Harrison Hot Springs will be replacing its remaining 44 incandescent street lights, including those on the beachfront. (Grace Kennedy/The Observer)

Harrison Hot Springs will be replacing its remaining 44 incandescent street lights, including those on the beachfront. (Grace Kennedy/The Observer)

Harrison to replace final incandescent street lights with LEDs

The $186,000 project is the second-phase of a replacement plan for the village

  • Jun. 18, 2019 12:00 a.m.

Harrison Hot Springs will be replacing its remaining street lights with LEDs by this September.

On Monday (June 17), council approved a $186,258 contract with Moonlite Electric Ltd. to replace the 44 remaining incandescent street lights with LEDs. These lights are located along Hot Springs Road between Lillooet and Esplanade Avenues, as well as along the beachfront, around the Laguna Block and in Spring Park.

The village had already replaced 77 residential street lights with LEDs in March of this year. These lights were donated to UFV to be refurbished and sent to Central America to give developing communities there access to street lights.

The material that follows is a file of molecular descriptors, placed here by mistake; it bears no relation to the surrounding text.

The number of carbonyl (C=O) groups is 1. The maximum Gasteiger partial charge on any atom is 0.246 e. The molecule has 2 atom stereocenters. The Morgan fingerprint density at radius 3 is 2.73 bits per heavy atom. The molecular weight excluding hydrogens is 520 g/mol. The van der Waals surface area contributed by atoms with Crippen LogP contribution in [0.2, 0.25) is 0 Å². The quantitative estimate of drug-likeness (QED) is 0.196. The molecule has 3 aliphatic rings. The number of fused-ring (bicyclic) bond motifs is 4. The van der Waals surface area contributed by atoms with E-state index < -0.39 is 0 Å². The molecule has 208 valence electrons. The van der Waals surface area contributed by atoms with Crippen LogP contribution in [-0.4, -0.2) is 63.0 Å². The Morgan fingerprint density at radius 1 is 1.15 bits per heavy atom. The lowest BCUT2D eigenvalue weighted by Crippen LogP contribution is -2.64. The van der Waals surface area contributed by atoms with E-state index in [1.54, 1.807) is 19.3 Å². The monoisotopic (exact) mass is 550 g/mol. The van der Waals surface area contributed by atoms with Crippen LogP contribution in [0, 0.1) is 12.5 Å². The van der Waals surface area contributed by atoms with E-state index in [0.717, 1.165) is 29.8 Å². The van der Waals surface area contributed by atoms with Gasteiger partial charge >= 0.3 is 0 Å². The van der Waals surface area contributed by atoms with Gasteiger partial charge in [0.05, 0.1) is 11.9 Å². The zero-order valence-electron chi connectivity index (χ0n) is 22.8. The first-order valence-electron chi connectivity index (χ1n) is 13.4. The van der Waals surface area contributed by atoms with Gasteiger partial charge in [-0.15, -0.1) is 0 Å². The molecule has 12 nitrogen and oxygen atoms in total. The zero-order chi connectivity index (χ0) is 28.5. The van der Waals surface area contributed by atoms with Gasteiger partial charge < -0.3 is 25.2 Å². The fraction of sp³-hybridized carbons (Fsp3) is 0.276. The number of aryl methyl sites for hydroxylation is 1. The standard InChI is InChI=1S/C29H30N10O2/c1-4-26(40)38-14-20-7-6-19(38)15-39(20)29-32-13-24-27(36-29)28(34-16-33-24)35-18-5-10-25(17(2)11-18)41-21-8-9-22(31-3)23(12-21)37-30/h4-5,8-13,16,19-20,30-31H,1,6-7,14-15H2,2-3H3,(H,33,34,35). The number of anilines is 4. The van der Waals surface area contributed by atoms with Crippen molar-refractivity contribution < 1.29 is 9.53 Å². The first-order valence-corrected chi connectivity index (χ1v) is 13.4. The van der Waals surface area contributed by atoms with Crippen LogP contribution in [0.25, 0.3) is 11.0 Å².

RELATED: Harrison street lights heading to El Salvador

This next round of replacements will also be part of the Street Light Program with UFV, although staff aren’t sure if the lights will go to El Salvador again or another country.

The replacement of the 44 street lights is significantly more expensive than the initial 77: more than $186,000 compared to $30,330.

According to infrastructure manager Troy Davis, this difference in price is because the style of the luminaires is much more elaborate than those installed in Harrison’s residential streets. The project also included replacements for several concrete posts on Hot Springs Road, which took up over $30,000 of the cost.

The total $216,588 in costs for switching Harrison street lights to LEDs will be funded from a $250,000 grant from UBCM’s Federal Gas Tax Strategic Priorities Fund.

This fund was originally given to the village to replace its incandescent lights, although it can also be applied to environmental upgrades more broadly. The remaining grant money will go to replace other incandescent lights in the village and install lights at transit shelters.


grace.kennedy@ahobserver.comLike us on Facebook and follow us on Twitter

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